Local Chaldeans react to the tragic situation in Iraq

By John Carroll
The situation in Iraq is being watched closely by San Diego’s large Chaldean community.
Many here have family still living in Iraq. On Friday, a local Chaldean leader gave San Diego 6 a chilling assessment of the situation unfolding overseas.

“Today’s the third day which is … I have no contact with them,” said Johnny Matti, who was born in Iraq but has lived in El Cajon for the last 15 years.

He said he’s been trying to reach his uncle and cousins in Iraq since Tuesday. They live, or lived in Tikrit. The last time he communicated with them, they told him they were leaving Tikrit before the insurgents got there. They said they were headed to Iraq’s second largest city, Mosul.

“I know they get to Mosul but since then… that was it,” Matti said. “There was no more contact with them.

We now know that Mosul has since fallen.

“Every day, every hour it’s getting worse,” said Mark Arabo, president and CEO of the Neighborhood Market Association.
Arabo is a first-generation American. His parents are both from Baghdad. In a conversation Friday afternoon with San Diego 6, his assessment of the situation in Iraq and what can be done about it was stunning.

“This is a slow genocide in Iraq,” he said. “The UN should come together, NATO should come together and say let’s support a mass exodus. Let’s find a home for all these families because there’s no home in Iraq.”

Arabo didn’t mince words when it came to how we got to this point. “A failed foreign policy in 2003 when they did not secure the borders… American lives have been lost, trillions of dollars, innocent Iraqi children, families have been killed… for nothing,” he said.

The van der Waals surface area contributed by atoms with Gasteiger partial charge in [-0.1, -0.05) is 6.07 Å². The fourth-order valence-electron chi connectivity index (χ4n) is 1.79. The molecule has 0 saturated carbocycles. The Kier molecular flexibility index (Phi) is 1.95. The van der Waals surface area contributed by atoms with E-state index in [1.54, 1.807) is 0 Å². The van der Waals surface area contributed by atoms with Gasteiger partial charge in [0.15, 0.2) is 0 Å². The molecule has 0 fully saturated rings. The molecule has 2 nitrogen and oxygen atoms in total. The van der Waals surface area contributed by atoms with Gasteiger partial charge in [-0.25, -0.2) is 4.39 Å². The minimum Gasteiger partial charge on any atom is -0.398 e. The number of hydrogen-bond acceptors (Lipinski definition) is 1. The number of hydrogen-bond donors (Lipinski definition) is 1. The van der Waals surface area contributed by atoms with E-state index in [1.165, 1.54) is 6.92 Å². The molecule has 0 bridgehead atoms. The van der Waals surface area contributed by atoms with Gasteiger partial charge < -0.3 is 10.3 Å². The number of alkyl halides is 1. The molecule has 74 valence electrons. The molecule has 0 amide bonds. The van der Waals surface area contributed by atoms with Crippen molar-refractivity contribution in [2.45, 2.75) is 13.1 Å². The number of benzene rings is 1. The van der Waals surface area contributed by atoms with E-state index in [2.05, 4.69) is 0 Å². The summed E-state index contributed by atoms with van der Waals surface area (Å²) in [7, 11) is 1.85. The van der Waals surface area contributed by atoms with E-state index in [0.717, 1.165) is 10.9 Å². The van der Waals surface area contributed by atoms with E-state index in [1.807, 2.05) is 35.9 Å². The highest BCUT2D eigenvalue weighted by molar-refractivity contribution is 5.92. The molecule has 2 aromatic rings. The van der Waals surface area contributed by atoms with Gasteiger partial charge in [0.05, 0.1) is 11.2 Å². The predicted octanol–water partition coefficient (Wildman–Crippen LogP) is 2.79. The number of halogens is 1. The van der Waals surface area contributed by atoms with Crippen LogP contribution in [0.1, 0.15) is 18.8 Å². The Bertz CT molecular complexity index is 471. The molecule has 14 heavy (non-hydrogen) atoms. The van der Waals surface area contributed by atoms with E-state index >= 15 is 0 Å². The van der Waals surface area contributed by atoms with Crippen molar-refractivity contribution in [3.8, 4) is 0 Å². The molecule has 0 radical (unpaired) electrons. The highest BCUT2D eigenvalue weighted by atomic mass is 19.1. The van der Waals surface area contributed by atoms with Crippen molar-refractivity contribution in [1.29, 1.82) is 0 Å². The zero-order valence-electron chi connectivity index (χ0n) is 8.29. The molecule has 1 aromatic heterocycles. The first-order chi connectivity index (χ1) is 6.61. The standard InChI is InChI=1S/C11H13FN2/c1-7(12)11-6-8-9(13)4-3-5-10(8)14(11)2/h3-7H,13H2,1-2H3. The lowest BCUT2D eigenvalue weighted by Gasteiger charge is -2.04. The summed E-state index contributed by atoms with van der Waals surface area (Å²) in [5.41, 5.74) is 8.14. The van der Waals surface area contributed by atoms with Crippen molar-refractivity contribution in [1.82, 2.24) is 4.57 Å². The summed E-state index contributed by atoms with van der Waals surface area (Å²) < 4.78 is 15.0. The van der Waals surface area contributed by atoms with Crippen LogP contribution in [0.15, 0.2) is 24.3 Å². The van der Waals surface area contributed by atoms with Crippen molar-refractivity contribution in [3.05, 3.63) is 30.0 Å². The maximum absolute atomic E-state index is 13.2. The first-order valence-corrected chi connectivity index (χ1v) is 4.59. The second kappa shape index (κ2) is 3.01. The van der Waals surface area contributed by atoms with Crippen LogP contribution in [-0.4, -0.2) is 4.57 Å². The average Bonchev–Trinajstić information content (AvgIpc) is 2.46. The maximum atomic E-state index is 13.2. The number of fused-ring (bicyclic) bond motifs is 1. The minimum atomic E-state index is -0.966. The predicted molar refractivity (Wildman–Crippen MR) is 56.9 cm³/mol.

Chaldeans have immigrated to San Diego for years now, but given the current situation in Iraq, those numbers may well increase in the coming weeks and months. Arabo said if they can make it here, they’ll find plenty of support.

“The Chaldean community is very tight knit, we take care or each other,” Arabo said.
“Refugees come, we find them housing, we find them jobs, we give them clothing, mattresses, everything,” he said.

“They’re killing more and more people every day,” Johnny Matti said. He and many others like him in the local Chaldean community are now glued to the television, watching with a sense of despair, and helplessness.

“I’m praying for them, that’s all I can do. I mean, there’s nothing I can do for them except like just praying and then, I hope like everybody they’ll be OK over there,” Matti said.

Apart from the humanitarian crisis, Mark Arabo said, there is a larger danger with the unrest spilling out beyond Iraq’s borders, into a region which is already a tinder box.

That outlook was backed up Friday for UCSD political science professor Barbara Walter, who said the next concern is Afghanistan. She said a similar scenario is entirely possible there after the U.S. military completes its withdrawal.